Gov. Spitzer Gets Served

Assembly Minority Move Forward with Promise to Stop DMV Changes
October 31, 2007

The Assembly Minority Conference made good on their promise today by revealing a lawsuit aimed at preventing the Department of Motor Vehicles from instituting changes that would allow illegal aliens to be issued state driver’s licenses. Assemblyman Brian Kolb (R,C,I –Canandaigua) is one of several Assembly members supporting the legal actions to thwart the governor’s plan.

“We’re doing this to stop implementation of the governor’s wrongful, unwarranted, illegal policy to issue driver’s licenses to people who are unlawfully in this country,” said Kolb. “Being granted a New York state driver’s license is a privilege reserved for citizens of this state and those visiting New York legally.”

Kolb also pointed out the unpopularity of the governor’s plan, referring to a recent Siena Research Institute Poll that found 72% of New Yorkers are against issuing driver’s licenses to illegal aliens.

“This lawsuit is not something we entered into lightly. My conference is moving forward with our actions because 72 percent of New Yorkers agree that Governor Spitzer’s plan, which was crafted unilaterally, in near secrecy with no input from the public or legislature, is unlawful and, if implemented, would make our state and nation a less secure, less safe place,” Kolb said.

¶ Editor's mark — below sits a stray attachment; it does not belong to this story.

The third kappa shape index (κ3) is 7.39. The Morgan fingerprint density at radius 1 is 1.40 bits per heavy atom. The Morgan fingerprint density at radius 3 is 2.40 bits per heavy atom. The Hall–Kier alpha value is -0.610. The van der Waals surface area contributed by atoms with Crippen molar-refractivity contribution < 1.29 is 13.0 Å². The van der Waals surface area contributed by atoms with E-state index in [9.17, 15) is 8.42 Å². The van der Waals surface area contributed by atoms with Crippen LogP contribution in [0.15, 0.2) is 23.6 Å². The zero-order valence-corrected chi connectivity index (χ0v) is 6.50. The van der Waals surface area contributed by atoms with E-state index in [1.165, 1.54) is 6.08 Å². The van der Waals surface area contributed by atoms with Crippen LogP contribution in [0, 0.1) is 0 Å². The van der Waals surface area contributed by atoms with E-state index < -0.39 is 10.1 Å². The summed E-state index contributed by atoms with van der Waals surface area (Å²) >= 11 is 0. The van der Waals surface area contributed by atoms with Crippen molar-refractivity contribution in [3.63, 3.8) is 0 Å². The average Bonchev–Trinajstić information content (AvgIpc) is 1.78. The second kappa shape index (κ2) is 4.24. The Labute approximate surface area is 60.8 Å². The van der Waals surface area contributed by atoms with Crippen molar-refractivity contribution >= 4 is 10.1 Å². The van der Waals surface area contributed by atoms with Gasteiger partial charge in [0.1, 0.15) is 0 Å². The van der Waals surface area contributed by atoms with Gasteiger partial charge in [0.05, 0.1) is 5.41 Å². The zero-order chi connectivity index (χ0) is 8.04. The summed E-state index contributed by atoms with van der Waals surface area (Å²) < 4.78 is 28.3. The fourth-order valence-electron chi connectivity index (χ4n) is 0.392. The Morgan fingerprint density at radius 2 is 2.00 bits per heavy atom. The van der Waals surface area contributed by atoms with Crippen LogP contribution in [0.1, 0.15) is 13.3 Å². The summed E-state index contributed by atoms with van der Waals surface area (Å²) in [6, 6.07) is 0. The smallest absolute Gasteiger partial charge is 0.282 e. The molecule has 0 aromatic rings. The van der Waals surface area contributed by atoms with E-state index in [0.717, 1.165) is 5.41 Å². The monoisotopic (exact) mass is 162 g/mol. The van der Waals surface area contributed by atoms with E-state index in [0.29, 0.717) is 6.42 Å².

The suit will list five causes of action:

  • First, that Governor Spitzer’s plan is in violation of Section 502 of the State Vehicle and Traffic Law, which indicates that the commissioner of the Department of Motor Vehicles shall require a Social Security number before issuing a driver’s license.
  • Second, that Governor Spitzer’s plan defies the principle of separation of powers between the Executive and Legislative branches as outlined in Articles I and II of the State Constitution.
  • Third, that Governor Spitzer’s plan does not follow proper administrative procedure in the manner in which it failed to provide New Yorkers with notice and an opportunity to be heard, as required under the State Administrative Procedure Act.
  • Fourth, that Governor Spitzer’s plan impairs the legislative intent behind an amendment to the State Vehicle and Traffic Law’s Section 502, which was to enhance the state’s ability to enforce child support obligations.
  • Finally, that Governor Spitzer’s plan would impair New York’s ability to share driver information with other states.